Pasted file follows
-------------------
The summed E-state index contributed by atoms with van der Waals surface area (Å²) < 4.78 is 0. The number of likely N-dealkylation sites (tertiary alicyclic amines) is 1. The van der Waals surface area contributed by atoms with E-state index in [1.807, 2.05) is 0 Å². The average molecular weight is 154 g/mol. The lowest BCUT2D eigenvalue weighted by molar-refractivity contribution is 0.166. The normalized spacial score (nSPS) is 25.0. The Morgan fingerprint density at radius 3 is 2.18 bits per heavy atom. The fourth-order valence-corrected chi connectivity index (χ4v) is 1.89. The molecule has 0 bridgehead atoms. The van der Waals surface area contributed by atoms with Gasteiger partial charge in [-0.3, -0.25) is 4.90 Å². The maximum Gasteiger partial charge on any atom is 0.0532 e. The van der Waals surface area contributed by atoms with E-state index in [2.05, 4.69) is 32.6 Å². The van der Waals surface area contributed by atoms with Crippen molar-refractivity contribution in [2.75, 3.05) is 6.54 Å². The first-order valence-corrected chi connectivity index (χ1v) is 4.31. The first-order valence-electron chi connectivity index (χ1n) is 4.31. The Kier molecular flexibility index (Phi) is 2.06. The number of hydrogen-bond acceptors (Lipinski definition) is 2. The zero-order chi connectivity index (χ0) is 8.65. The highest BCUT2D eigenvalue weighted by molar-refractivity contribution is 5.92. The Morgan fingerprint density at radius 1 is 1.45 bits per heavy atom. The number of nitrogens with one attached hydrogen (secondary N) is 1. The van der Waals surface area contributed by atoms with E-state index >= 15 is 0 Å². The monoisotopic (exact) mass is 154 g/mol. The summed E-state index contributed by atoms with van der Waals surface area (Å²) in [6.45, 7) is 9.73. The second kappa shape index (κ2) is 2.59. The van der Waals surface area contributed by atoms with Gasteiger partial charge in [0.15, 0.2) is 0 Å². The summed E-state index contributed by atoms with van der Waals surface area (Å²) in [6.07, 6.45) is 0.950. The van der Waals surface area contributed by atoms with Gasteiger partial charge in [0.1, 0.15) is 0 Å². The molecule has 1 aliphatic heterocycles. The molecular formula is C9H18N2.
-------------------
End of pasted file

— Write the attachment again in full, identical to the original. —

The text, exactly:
The summed E-state index contributed by atoms with van der Waals surface area (Å²) < 4.78 is 0. The number of likely N-dealkylation sites (tertiary alicyclic amines) is 1. The van der Waals surface area contributed by atoms with E-state index in [1.807, 2.05) is 0 Å². The average molecular weight is 154 g/mol. The lowest BCUT2D eigenvalue weighted by molar-refractivity contribution is 0.166. The normalized spacial score (nSPS) is 25.0. The Morgan fingerprint density at radius 3 is 2.18 bits per heavy atom. The fourth-order valence-corrected chi connectivity index (χ4v) is 1.89. The molecule has 0 bridgehead atoms. The van der Waals surface area contributed by atoms with Gasteiger partial charge in [-0.3, -0.25) is 4.90 Å². The maximum Gasteiger partial charge on any atom is 0.0532 e. The van der Waals surface area contributed by atoms with E-state index in [2.05, 4.69) is 32.6 Å². The van der Waals surface area contributed by atoms with Crippen molar-refractivity contribution in [2.75, 3.05) is 6.54 Å². The first-order valence-corrected chi connectivity index (χ1v) is 4.31. The first-order valence-electron chi connectivity index (χ1n) is 4.31. The Kier molecular flexibility index (Phi) is 2.06. The number of hydrogen-bond acceptors (Lipinski definition) is 2. The zero-order chi connectivity index (χ0) is 8.65. The highest BCUT2D eigenvalue weighted by molar-refractivity contribution is 5.92. The Morgan fingerprint density at radius 1 is 1.45 bits per heavy atom. The number of nitrogens with one attached hydrogen (secondary N) is 1. The van der Waals surface area contributed by atoms with E-state index >= 15 is 0 Å². The monoisotopic (exact) mass is 154 g/mol. The summed E-state index contributed by atoms with van der Waals surface area (Å²) in [6.45, 7) is 9.73. The second kappa shape index (κ2) is 2.59. The van der Waals surface area contributed by atoms with Gasteiger partial charge in [0.15, 0.2) is 0 Å². The summed E-state index contributed by atoms with van der Waals surface area (Å²) in [6.07, 6.45) is 0.950. The van der Waals surface area contributed by atoms with Gasteiger partial charge in [0.1, 0.15) is 0 Å². The molecule has 1 aliphatic heterocycles. The molecular formula is C9H18N2.